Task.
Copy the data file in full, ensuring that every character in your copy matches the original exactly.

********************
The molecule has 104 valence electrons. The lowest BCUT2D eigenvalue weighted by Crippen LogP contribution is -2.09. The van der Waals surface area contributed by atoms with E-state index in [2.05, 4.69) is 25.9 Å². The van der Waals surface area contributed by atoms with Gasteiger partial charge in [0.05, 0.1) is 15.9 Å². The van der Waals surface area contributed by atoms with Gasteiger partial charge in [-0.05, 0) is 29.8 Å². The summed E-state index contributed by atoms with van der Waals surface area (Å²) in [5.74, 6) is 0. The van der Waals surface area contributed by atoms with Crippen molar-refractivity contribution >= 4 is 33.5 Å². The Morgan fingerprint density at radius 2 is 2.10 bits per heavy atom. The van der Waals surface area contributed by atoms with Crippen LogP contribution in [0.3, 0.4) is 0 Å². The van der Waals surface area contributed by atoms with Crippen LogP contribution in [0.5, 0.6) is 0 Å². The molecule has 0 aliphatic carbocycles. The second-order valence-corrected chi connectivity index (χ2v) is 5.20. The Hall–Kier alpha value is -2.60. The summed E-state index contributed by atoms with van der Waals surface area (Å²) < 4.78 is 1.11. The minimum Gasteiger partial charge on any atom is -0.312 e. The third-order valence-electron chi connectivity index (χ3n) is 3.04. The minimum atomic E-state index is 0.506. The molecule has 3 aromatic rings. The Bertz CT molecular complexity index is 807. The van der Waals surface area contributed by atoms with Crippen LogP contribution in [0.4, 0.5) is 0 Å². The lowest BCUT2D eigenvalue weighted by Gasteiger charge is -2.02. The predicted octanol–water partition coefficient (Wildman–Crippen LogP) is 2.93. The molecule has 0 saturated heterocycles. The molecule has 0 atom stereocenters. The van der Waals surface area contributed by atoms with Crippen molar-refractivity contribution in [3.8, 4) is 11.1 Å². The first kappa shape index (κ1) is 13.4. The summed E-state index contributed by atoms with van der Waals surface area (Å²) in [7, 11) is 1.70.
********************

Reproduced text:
The molecule has 104 valence electrons. The lowest BCUT2D eigenvalue weighted by Crippen LogP contribution is -2.09. The van der Waals surface area contributed by atoms with E-state index in [2.05, 4.69) is 25.9 Å². The van der Waals surface area contributed by atoms with Gasteiger partial charge in [0.05, 0.1) is 15.9 Å². The van der Waals surface area contributed by atoms with Gasteiger partial charge in [-0.05, 0) is 29.8 Å². The summed E-state index contributed by atoms with van der Waals surface area (Å²) in [5.74, 6) is 0. The van der Waals surface area contributed by atoms with Crippen molar-refractivity contribution >= 4 is 33.5 Å². The Morgan fingerprint density at radius 2 is 2.10 bits per heavy atom. The van der Waals surface area contributed by atoms with Crippen LogP contribution in [0.3, 0.4) is 0 Å². The van der Waals surface area contributed by atoms with Crippen LogP contribution in [0.5, 0.6) is 0 Å². The molecule has 0 aliphatic carbocycles. The second-order valence-corrected chi connectivity index (χ2v) is 5.20. The Hall–Kier alpha value is -2.60. The summed E-state index contributed by atoms with van der Waals surface area (Å²) < 4.78 is 1.11. The minimum Gasteiger partial charge on any atom is -0.312 e. The third-order valence-electron chi connectivity index (χ3n) is 3.04. The minimum atomic E-state index is 0.506. The molecule has 3 aromatic rings. The Bertz CT molecular complexity index is 807. The van der Waals surface area contributed by atoms with Crippen LogP contribution in [0.4, 0.5) is 0 Å². The lowest BCUT2D eigenvalue weighted by Gasteiger charge is -2.02. The predicted octanol–water partition coefficient (Wildman–Crippen LogP) is 2.93. The molecule has 0 saturated heterocycles. The molecule has 0 atom stereocenters. The van der Waals surface area contributed by atoms with Crippen molar-refractivity contribution in [3.8, 4) is 11.1 Å². The first kappa shape index (κ1) is 13.4. The summed E-state index contributed by atoms with van der Waals surface area (Å²) in [7, 11) is 1.70.